I realize some of my preferences for games are innately unfair.
I prefer games that are 18 and over. Not fair! wail the kids. (True, but it's more peaceful, IMO.)
A number of preferences for gamestyle may be desirable, and a number of those preferences trade off some other desired condition that shelves fairness. Whaddayagonnado?
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Old 05-11-2008, 01:04 PM   #50
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Re: What Does "Fair" Mean?

In my opinion, there is no such thing as a perfect ideal named "fair".

There is, however, a quality that you can apply to some dimension of a game named "fair".

What do I mean? First, I think the concept of "fair" can only be described when there is some form of competition between players. To step away from MUDs, let's say two people are playing a "Myst"-style game. One solves all the puzzles, the other uses walkthroughs on the Web (or maybe even available in-game for all that this matters). Is this "fair"? I claim it is immaterial. If both players have had fun, it doesn't matter. Is the first player's fun diminished by the fact that the second person "cheated"? (If even that term can be applied.) No.

However, say the two people, or the game, starts to compare the players, and publish rankings of how fast players have solved it. Thus, competition comes into play, and therefore, "how" they progress matters.

Now consider MUDs. If you have a mostly pure PvE environment, is there competition? If not, then the only point of "fair" turns into ego points. "It took me x hours of gaming to get that level, I don't want someone spending $ to get it for free." (Yes, that is an oxymoron.)

So, the question is, what is it do you want to be "fair"? The work someone puts in to level? The money that they spend? Puzzles that they solve? The player's aptitude with strategy? The programmability of their client?

And sometimes it just doesn't work out how you think. To claim some "fairness" in PvP, does it matter if someone bought their way up, or have been there for years? In the end, the same character "power" is arrayed against you (though admittedly, not player skill--in that case, if you are trying to be ganked by someone 5 levels over you, wouldn't you rather be a bought up newbie?)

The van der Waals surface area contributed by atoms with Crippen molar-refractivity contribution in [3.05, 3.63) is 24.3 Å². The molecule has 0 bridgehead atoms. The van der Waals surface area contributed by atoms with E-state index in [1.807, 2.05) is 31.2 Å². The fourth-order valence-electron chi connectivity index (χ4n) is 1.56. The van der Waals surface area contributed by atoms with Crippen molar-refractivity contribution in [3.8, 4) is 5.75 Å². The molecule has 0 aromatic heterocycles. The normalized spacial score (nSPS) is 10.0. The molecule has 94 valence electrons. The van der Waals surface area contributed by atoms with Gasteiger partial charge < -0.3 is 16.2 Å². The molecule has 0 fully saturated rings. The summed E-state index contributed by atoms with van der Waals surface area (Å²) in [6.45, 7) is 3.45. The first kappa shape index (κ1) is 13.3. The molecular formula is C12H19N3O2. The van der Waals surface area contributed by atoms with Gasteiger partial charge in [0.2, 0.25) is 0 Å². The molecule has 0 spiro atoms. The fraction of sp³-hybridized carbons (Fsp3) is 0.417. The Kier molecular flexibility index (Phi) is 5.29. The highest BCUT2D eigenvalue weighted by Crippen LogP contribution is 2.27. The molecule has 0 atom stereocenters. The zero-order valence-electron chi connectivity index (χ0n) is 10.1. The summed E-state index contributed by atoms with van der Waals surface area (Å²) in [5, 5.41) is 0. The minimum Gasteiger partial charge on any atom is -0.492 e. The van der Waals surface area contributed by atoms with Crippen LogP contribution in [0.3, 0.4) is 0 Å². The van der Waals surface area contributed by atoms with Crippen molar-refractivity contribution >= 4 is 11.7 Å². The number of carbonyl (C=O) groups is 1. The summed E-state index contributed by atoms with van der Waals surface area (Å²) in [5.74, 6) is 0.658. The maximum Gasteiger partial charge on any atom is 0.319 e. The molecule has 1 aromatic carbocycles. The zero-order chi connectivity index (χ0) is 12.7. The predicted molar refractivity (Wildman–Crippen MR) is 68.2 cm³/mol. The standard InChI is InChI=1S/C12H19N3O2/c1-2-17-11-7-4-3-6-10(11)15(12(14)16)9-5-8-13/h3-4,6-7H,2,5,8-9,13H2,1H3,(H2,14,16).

Specifically with pay-for-perks, generally speaking, in what matters to me, a system where money equalizes for time is much more "fair" than one where you can only buy the perks. However, there's a very sliding scale here. Having to spend $100s or even $1000s to equalize may sound fair, but unacceptable to me, as is the other way around, where I have to spend huge amounts of time to keep up with someone.
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Old 05-12-2008, 03:40 AM   #51
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Re: What Does "Fair" Mean?

As long as the rules of the game apply equally to everyone, and the rules are made clear to players in advance, then I believe such a game is fair. Assuming the rules are made clear (or at least available) in advance, a player who does not feel they are fair should not play in the first place.

Unfairness is when there are secretive things happening behind the scenes that you do not know about. For example, when there are some people currying favor with admins to help them out, or there are people who get "wink wink nudge nudge" benefits because they bought a lot of t-shirts or other merchandise (something that happens a lot), or things of that nature.

By any other standard, pretty much no game in existence is fair. Every person has their own areas where they possess a disproportionate advantage that no game can nullify. Is it fair that basketball rewards tall people over short people? Is it fair that poker rewards richer people that can bully poorer people (through betting) into folding a good hand? By some definitions of the word fair, the answer would be no. But that is not what we mean by "fair" when talking about games.

For games, what people generally mean by fairness is that the rules are applied equally to all players. That is true in basketball, poker, or pay-for-perks muds. As long as people know the rules, and rules are the same for everyone, for all intents and purposes that game is fair.
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Old 05-12-2008, 07:39 AM   #52
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Re: What Does "Fair" Mean?